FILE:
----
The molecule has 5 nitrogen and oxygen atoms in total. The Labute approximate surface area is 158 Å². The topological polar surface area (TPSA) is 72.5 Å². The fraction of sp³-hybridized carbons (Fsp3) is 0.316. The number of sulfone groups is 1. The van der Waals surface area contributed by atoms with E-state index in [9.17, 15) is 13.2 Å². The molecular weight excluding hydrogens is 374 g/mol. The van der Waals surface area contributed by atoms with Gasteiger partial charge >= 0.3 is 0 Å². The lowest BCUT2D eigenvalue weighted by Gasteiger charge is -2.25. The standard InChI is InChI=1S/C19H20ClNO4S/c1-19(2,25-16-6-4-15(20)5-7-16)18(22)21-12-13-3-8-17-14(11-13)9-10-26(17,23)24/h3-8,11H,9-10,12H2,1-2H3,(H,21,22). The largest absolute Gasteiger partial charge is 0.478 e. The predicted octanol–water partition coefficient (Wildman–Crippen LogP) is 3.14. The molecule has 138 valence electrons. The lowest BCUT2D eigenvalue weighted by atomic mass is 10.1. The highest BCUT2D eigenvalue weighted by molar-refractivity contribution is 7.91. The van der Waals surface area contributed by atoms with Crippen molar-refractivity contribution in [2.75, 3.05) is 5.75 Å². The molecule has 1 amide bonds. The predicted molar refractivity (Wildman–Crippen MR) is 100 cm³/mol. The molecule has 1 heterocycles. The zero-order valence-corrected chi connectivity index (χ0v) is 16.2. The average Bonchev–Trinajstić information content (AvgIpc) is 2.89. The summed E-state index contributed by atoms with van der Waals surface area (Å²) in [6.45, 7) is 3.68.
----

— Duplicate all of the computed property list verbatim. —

The molecule has 5 nitrogen and oxygen atoms in total. The Labute approximate surface area is 158 Å². The topological polar surface area (TPSA) is 72.5 Å². The fraction of sp³-hybridized carbons (Fsp3) is 0.316. The number of sulfone groups is 1. The van der Waals surface area contributed by atoms with E-state index in [9.17, 15) is 13.2 Å². The molecular weight excluding hydrogens is 374 g/mol. The van der Waals surface area contributed by atoms with Gasteiger partial charge >= 0.3 is 0 Å². The lowest BCUT2D eigenvalue weighted by Gasteiger charge is -2.25. The standard InChI is InChI=1S/C19H20ClNO4S/c1-19(2,25-16-6-4-15(20)5-7-16)18(22)21-12-13-3-8-17-14(11-13)9-10-26(17,23)24/h3-8,11H,9-10,12H2,1-2H3,(H,21,22). The largest absolute Gasteiger partial charge is 0.478 e. The predicted octanol–water partition coefficient (Wildman–Crippen LogP) is 3.14. The molecule has 138 valence electrons. The lowest BCUT2D eigenvalue weighted by atomic mass is 10.1. The highest BCUT2D eigenvalue weighted by molar-refractivity contribution is 7.91. The van der Waals surface area contributed by atoms with Crippen molar-refractivity contribution in [2.75, 3.05) is 5.75 Å². The molecule has 1 amide bonds. The predicted molar refractivity (Wildman–Crippen MR) is 100 cm³/mol. The molecule has 1 heterocycles. The zero-order valence-corrected chi connectivity index (χ0v) is 16.2. The average Bonchev–Trinajstić information content (AvgIpc) is 2.89. The summed E-state index contributed by atoms with van der Waals surface area (Å²) in [6.45, 7) is 3.68.